Arts sector fears curtain will come down on funding
Published 26/10/2010 | 17:00
The people behind two landmark arts venues in Northern Ireland have said the major projects will not be threatened by Government cuts but have voiced fears over future funding.
They insist that the development of the new Lyric Theatre and the Metropolitan Art Centre (Mac), both in Belfast, will go ahead unaffected by budget cuts.
The organisations have, however, admitted to a growing “fear” within the arts community at future revenue being slashed.
The comments come after last week’s Comprehensive Spending Review announcement.
The Arts Council England (Ace) has had its budget cut by 29.6%, a cut in real terms to its annual budge from £449.5m in this financial year to £349m by 2014.
This has led to concerns that tight budgets would result in a loss of jobs or axing of arts projects and groups in Northern Ireland.
Anne McReynolds, chief executive of The Mac, said it was “very concerned” about the arts sector.
“If you were to choose the ideal time to be building, creating The Mac, this wouldn’t be it, but this is where we are,” she said. “But it is inconceivable to think the funders would not protect their capital investment.”
She said: “It is unthinkable that having significantly invested in the capital for the project that they wouldn’t then subsequently protect their capital investment by ensuring that it is adequately resourced so it could run.”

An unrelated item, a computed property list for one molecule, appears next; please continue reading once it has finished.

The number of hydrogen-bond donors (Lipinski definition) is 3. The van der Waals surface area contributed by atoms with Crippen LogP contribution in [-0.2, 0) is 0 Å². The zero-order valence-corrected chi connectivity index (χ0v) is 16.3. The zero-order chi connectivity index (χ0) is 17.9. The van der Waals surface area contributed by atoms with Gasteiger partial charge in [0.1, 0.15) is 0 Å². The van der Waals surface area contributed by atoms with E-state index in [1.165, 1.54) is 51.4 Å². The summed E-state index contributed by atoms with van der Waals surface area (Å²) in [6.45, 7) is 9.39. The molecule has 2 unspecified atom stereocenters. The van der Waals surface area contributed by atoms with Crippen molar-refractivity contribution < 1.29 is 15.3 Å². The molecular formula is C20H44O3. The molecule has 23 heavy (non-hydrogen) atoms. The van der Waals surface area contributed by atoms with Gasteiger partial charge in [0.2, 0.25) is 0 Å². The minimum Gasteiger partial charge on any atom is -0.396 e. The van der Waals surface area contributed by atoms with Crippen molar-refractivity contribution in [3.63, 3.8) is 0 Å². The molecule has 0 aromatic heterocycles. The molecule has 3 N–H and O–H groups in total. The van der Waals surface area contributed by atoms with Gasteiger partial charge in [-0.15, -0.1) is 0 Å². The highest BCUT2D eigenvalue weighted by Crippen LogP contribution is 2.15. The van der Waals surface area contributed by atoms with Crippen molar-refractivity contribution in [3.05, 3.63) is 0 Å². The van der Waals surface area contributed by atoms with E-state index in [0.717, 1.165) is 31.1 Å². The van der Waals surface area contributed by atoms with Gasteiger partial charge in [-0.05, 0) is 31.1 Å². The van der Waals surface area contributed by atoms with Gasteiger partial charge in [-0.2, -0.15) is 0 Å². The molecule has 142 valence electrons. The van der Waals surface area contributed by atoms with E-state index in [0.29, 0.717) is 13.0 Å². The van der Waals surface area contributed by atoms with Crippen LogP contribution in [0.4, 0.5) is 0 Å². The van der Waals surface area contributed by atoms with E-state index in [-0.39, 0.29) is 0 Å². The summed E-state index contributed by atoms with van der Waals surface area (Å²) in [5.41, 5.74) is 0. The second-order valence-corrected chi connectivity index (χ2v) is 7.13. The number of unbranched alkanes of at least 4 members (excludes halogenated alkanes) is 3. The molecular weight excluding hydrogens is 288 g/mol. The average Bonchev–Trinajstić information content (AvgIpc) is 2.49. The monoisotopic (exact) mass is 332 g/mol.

Lyric Theatre chief executive Ciaran McAuley said there is “fear” within arts community.
“It’s difficult to tell at this stage what the practical implications of the cuts will be. I think our concern would be generally as the whole of arts funding being cut.
“There is a fear, the same as any industry but there is a fear in the arts generally that these cuts will have significant impact on jobs. But that said, we will continue— and we have to continue— to create great work.”
Mac chairman Joris Minne said maintaining future funding will be tough.
“There is no way we can argue that an arts centre is more important in the immediate term than a proper mental health strategy,” he said. “It will be difficult but we succeeded in getting £17.5m capital, we will also succeed in getting the right revenue funding.”
Belfast Telegraph arts critic Grania McFadden said arts companies and organisations face a tough time in Northern Ireland.
“My concern is that over the last few years we had been struggling to get venues,” she said.
“In two years or so we will have two fantastic venues, but will there be the money to attract shows or the exhibitions to fill them?”